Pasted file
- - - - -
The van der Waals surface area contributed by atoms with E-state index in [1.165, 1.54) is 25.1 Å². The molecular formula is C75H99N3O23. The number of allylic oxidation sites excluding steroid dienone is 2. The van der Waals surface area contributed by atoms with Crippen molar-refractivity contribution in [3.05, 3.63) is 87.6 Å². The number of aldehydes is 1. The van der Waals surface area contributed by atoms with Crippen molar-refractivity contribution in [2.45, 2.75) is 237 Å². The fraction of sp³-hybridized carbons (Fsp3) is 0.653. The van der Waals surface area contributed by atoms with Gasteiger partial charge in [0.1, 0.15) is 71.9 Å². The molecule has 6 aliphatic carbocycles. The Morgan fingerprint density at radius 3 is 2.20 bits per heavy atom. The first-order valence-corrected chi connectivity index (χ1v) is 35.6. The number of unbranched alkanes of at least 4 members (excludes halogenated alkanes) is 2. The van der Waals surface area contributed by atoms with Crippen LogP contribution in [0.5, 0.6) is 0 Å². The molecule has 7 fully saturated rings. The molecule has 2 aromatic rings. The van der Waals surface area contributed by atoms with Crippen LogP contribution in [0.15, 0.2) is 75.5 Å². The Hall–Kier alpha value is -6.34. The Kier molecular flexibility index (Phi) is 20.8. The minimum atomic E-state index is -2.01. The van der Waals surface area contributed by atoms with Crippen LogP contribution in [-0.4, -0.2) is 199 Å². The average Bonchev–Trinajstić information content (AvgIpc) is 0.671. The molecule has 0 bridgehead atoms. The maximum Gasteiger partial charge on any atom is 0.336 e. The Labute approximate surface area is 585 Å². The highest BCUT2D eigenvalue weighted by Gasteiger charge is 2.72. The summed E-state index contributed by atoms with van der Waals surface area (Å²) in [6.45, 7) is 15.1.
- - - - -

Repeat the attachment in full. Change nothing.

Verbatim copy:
The van der Waals surface area contributed by atoms with E-state index in [1.165, 1.54) is 25.1 Å². The molecular formula is C75H99N3O23. The number of allylic oxidation sites excluding steroid dienone is 2. The van der Waals surface area contributed by atoms with Crippen molar-refractivity contribution in [3.05, 3.63) is 87.6 Å². The number of aldehydes is 1. The van der Waals surface area contributed by atoms with Crippen molar-refractivity contribution in [2.45, 2.75) is 237 Å². The fraction of sp³-hybridized carbons (Fsp3) is 0.653. The van der Waals surface area contributed by atoms with Gasteiger partial charge in [0.1, 0.15) is 71.9 Å². The molecule has 6 aliphatic carbocycles. The Morgan fingerprint density at radius 3 is 2.20 bits per heavy atom. The first-order valence-corrected chi connectivity index (χ1v) is 35.6. The number of unbranched alkanes of at least 4 members (excludes halogenated alkanes) is 2. The van der Waals surface area contributed by atoms with Crippen LogP contribution in [0.5, 0.6) is 0 Å². The molecule has 7 fully saturated rings. The molecule has 2 aromatic rings. The van der Waals surface area contributed by atoms with Crippen LogP contribution in [0.15, 0.2) is 75.5 Å². The Hall–Kier alpha value is -6.34. The Kier molecular flexibility index (Phi) is 20.8. The minimum atomic E-state index is -2.01. The van der Waals surface area contributed by atoms with Crippen LogP contribution in [-0.4, -0.2) is 199 Å². The average Bonchev–Trinajstić information content (AvgIpc) is 0.671. The molecule has 0 bridgehead atoms. The maximum Gasteiger partial charge on any atom is 0.336 e. The Labute approximate surface area is 585 Å². The highest BCUT2D eigenvalue weighted by Gasteiger charge is 2.72. The summed E-state index contributed by atoms with van der Waals surface area (Å²) in [6.45, 7) is 15.1.